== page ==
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DENNIS J. FLICKINGER v. COMMONWEALTH PENNSYLVANIA (09/08/88)

decided: September 8, 1988.

DENNIS J. FLICKINGER, APPELLANT
v.
COMMONWEALTH OF PENNSYLVANIA, DEPARTMENT OF TRANSPORTATION, APPELLEE



Appeal from the Order of the Court of Common Pleas of Adams County, in the case of Commonwealth of Pennsylvania, Department of Transportation v. Dennis J. Flickinger, No. 87-S-874.

COUNSEL

Mark David Frankel, Frankel & Associates, P.C., for appellant.

Christopher J. Clements, Assistant Counsel, with him, Harold H. Cramer, Assistant Chief Counsel, and John L. Heaton, Chief Counsel, for appellee.

Judges Craig and Palladino, and Senior Judge Barbieri, sitting as a panel of three. Opinion by Senior Judge Barbieri.

Author: Barbieri

[ 119 Pa. Commw. Page 316]

Dennis J. Flickinger (Appellant) appeals an order of the Adams County Court of Common Pleas dismissing his appeal from an order of the Pennsylvania Department of Transportation, Bureau of Traffic Safety (DOT), which suspended his operating privileges for one year pursuant to Section 1547(b)(1) of the Vehicle Code (Code).*fn1

On October 24, 1987, at approximately 11:45 p.m., Appellant was arrested for driving under the influence of alcohol and transported to the Gettysburg Borough Police Department for an intoxilyzer test. Prior to administering the test, Officer Grissom of the Gettysburg Police Department explained the test procedure to Appellant. At this time, Appellant signed a consent form which stated that refusal to submit to a breath test would result in a suspension of operating privileges for one year. Also, prior to the test, Officer Grissom informed Appellant that he would have to provide two breath samples in order to complete the test.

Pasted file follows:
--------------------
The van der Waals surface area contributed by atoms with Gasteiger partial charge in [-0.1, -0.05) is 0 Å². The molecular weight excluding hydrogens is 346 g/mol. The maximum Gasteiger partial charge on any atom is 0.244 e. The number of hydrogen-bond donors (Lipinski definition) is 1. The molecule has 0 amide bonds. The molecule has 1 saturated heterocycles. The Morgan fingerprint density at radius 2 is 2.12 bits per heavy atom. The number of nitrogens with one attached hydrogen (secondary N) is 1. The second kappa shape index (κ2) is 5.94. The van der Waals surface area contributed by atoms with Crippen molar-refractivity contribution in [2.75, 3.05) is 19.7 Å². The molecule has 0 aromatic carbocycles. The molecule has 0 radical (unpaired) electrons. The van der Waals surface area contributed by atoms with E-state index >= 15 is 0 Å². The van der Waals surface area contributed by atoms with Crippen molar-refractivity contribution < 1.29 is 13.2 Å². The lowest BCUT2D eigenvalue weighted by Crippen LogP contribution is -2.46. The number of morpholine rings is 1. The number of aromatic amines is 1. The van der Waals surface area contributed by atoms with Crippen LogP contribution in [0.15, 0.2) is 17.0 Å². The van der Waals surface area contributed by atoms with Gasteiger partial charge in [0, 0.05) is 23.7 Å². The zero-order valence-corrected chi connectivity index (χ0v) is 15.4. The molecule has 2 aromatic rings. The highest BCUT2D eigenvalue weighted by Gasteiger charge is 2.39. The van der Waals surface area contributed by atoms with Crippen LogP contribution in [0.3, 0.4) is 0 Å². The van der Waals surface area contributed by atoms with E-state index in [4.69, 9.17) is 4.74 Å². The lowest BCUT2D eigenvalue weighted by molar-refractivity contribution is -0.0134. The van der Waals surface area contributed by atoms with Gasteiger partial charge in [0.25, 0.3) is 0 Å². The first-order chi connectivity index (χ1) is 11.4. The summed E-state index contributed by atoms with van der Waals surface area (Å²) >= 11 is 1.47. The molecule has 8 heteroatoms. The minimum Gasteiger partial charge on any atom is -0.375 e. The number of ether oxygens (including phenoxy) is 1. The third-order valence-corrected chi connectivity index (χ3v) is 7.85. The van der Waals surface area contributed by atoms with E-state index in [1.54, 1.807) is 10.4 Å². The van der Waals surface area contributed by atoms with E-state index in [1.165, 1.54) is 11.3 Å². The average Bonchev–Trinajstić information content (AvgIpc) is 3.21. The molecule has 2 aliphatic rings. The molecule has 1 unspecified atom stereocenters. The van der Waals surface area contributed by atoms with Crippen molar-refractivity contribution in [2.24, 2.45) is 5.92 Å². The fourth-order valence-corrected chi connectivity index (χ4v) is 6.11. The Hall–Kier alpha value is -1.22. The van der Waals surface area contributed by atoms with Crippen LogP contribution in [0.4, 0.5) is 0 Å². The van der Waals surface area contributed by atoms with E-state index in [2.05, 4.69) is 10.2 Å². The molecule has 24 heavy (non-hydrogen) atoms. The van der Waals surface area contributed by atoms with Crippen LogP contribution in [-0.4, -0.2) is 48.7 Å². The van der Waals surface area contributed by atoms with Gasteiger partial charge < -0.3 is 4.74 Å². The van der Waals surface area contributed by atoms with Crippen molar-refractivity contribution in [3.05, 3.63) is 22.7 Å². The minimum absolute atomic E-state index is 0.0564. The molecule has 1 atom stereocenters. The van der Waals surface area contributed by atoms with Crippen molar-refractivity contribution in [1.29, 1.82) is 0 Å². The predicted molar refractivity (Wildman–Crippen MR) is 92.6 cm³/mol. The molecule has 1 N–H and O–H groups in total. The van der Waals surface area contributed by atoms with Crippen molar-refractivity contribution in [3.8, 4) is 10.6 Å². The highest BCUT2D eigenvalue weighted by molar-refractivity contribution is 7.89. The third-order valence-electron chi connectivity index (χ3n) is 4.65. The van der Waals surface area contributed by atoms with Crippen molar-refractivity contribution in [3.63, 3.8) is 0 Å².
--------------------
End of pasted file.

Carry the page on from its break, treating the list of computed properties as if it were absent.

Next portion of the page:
Appellant initially agreed to submit to the breath test and at 12:10 a.m. he provided a breath sample. The breathalyzer machine printed out a reading of .273. Appellant would not provide a second breath sample despite the fact that Officer Grissom again explained to him that he would lose his operating privileges for one year if he did not do so. At 12:13 a.m. the breathalyzer machine purged itself. Appellant testified that during this time he was asking Officer Grissom why he had to

[ 119 Pa. Commw. Page 317]

    take the second test. Appellant testified that he then agreed to provide a second breath sample but Officer Grissom stated it was too late because the machine had already purged itself. The trial court concluded that by equivocating or questioning the need for a second test, Appellant's actions fell short of the unqualified, unequivocal consent required by Section 1547 of the Code.

Appellant contends that his second refusal to provide a breath sample within the three minute period allotted by the machine is not a refusal pursuant to Section 1547(b)(1) when viewed in light of his subsequent assent to complete the test.*fn2

The applicable regulation appears at 67 Pa. Code ยง 77.24(b) and reads ...


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